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Parshas Mishpatim - Are We Men, Or Are We Angels?

by Rabbi Dovid Green

Does the Torah demand more than a person can deliver? Is it out of touch with human nature? Are we incapable of truly living up to its lofty ideals?

This week's parsha addresses this question. "Holy people You shall be unto Me etc.," says G-d (Exodus 22:30). Rabbi Menachem Mendel of Kotzk (19th cent.) commented on these words as follows. G-d is not lacking administering angels, (And He doesn't expect us to be like them). Rather, G-d wants the holiness of mankind.

What is mankind's holiness? In one sense it means uniqueness. Being uplifted. How? It's by being in control of one's life. Enjoy life; but don't become a slave to enjoyment. Don't go to the other extreme either. The Torah doesn't require us to reject the material world. Pleasures and possessions can bring us closer to G-d if we are in control of our consumption. Conversely, once we are dedicated to the material world for its sake alone, then we lower ourselves, and we relinquish control. If we are dedicated to a higher ideal, then to the degree that we utilize our physical existence as a means to that end, we have achieved holiness.

This week's parsha is replete with the many Torah laws governing society. Lending money, responsibilities toward the poor, responsibilities of renters and borrowers, damages, personal injury, and many more can be found.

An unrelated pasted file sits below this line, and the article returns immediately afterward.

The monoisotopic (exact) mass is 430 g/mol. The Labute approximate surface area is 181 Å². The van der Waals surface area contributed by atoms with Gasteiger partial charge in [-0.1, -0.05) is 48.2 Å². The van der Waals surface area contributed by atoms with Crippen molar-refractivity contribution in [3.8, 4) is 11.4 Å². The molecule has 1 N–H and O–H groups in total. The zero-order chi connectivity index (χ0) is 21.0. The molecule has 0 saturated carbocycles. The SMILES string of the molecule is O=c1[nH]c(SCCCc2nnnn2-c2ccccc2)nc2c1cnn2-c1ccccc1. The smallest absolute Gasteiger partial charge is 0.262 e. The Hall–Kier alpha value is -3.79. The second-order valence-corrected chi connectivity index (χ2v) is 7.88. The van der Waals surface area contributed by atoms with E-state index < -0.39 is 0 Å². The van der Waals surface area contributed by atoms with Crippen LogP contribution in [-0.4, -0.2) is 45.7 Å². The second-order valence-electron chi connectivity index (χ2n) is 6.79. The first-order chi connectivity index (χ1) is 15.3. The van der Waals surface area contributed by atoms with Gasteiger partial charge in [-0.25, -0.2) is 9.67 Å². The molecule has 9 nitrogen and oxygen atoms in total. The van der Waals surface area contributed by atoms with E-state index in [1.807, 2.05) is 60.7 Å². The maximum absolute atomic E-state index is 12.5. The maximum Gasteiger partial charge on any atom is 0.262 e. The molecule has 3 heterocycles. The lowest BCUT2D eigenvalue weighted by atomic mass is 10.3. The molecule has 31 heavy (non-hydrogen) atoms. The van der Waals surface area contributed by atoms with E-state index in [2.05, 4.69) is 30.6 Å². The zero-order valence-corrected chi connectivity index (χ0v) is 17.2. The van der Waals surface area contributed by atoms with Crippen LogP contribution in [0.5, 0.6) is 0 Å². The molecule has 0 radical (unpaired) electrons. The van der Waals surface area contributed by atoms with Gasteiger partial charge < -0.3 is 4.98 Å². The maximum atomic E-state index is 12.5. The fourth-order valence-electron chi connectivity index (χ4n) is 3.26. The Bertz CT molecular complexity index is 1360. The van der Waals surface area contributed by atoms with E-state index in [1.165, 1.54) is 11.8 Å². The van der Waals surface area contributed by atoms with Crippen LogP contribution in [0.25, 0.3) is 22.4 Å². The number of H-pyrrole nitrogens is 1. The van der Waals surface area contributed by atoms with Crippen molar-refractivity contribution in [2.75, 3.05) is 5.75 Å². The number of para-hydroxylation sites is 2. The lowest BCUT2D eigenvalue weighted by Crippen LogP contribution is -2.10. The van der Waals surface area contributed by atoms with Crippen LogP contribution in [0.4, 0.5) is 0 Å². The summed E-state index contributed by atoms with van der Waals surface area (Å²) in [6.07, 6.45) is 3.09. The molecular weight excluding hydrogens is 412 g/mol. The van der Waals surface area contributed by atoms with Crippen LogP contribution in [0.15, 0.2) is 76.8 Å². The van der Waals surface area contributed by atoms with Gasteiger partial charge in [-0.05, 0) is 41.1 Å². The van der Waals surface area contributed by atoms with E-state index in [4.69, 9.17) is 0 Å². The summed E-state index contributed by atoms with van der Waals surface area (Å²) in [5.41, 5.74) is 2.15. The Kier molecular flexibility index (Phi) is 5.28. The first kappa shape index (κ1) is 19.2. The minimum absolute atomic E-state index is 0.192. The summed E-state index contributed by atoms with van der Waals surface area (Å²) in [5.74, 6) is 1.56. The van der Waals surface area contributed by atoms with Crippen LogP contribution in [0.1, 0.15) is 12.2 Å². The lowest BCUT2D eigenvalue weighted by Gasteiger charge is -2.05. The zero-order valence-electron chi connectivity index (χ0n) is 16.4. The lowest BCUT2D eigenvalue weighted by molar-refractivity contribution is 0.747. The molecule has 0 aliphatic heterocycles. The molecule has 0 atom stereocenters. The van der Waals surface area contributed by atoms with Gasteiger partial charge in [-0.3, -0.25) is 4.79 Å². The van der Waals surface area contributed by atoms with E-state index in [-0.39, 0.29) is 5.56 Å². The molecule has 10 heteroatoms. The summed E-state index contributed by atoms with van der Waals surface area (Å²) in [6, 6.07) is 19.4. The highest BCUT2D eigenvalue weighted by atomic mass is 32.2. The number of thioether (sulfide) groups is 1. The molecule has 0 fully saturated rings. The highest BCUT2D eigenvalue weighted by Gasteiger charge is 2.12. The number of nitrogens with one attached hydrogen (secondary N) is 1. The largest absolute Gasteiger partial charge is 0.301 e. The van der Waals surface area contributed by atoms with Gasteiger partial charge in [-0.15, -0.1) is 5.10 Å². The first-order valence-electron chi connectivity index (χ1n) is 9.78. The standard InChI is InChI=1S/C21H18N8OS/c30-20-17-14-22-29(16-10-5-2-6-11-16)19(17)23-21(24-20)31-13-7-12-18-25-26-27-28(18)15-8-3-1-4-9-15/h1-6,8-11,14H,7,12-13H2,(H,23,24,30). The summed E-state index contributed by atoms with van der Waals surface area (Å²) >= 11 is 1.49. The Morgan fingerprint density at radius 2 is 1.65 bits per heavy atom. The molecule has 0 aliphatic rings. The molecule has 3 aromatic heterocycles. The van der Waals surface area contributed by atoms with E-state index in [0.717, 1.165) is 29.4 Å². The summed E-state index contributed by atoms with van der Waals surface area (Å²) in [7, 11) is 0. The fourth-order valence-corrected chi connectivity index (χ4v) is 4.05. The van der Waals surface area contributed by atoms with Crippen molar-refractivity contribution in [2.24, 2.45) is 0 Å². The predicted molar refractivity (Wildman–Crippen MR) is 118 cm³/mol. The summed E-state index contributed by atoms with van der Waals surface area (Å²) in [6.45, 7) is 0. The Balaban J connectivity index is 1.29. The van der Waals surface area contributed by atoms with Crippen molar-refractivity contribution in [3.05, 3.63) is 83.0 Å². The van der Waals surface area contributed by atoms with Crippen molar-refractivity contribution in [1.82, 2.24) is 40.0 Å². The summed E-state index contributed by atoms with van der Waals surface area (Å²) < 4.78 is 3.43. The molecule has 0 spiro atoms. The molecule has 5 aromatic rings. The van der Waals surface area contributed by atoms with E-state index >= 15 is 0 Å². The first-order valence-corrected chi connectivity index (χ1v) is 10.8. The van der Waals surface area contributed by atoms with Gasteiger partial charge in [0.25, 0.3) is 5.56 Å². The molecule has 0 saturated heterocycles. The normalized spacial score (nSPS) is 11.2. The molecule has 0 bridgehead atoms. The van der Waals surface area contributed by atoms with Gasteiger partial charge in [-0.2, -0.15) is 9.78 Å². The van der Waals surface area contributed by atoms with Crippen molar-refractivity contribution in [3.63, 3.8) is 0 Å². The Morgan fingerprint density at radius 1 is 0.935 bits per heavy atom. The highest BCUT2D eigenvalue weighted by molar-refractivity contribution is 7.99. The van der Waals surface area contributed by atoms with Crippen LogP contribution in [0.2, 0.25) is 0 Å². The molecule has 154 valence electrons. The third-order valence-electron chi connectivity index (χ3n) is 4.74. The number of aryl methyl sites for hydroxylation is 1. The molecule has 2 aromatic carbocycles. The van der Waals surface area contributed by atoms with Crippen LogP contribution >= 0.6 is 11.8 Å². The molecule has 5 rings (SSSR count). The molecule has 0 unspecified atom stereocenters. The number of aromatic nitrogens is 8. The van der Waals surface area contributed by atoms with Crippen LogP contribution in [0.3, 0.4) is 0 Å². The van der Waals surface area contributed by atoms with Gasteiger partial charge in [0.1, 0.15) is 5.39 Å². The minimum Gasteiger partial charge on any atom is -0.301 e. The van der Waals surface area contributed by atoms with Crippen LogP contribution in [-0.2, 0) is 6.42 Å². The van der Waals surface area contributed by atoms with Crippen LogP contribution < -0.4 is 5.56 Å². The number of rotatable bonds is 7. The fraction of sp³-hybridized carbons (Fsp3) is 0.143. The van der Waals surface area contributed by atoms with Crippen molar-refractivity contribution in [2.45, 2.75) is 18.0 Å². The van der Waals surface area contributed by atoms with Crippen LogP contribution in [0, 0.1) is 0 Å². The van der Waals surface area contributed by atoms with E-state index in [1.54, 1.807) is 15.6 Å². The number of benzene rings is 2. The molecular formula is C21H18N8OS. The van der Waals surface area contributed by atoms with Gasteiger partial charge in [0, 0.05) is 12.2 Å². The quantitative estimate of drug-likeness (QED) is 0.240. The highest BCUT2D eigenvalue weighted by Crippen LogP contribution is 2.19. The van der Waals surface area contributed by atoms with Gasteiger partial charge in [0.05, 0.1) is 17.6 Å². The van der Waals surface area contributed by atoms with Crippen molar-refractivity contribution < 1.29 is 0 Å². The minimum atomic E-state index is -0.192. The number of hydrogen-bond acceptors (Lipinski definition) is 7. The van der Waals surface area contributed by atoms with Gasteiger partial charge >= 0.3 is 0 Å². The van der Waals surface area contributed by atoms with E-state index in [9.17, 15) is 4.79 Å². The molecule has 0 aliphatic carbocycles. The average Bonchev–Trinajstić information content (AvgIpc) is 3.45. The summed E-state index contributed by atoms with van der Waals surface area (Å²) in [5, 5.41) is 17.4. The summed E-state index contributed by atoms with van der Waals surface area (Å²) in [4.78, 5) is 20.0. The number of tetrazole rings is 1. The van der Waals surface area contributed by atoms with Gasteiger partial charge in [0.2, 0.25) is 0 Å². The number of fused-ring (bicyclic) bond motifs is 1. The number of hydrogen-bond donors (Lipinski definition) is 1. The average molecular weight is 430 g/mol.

The message is: live as a physical being in a physical world, but approach life with an ideal and a goal; with a seriousness. Use physical existence for its intended purpose. That is, as a vehicle; a means to an end, a ladder which is grounded on earth, but climbs aloft into the heavens.

How does one begin to climb? Our sages give us the prescription. "Torah learning is great, for it is a catalyst for action". Torah study opens the eyes to new perspectives. Torah study shapes attitudes and encourages elevated behavior one rung of the ladder at a time.

So, is Torah observance beyond humankind? Maybe if we had to be like angels; but that is not the goal. The goal is to live like people - holy people. Through learning with a sincere and serious attitude, we can indeed begin to fulfill the words in this week's reading, "Holy people you shall be unto Me."

Good Shabbos.


Text Copyright © 1998 Rabbi Dovid Green and Project Genesis, Inc.



 

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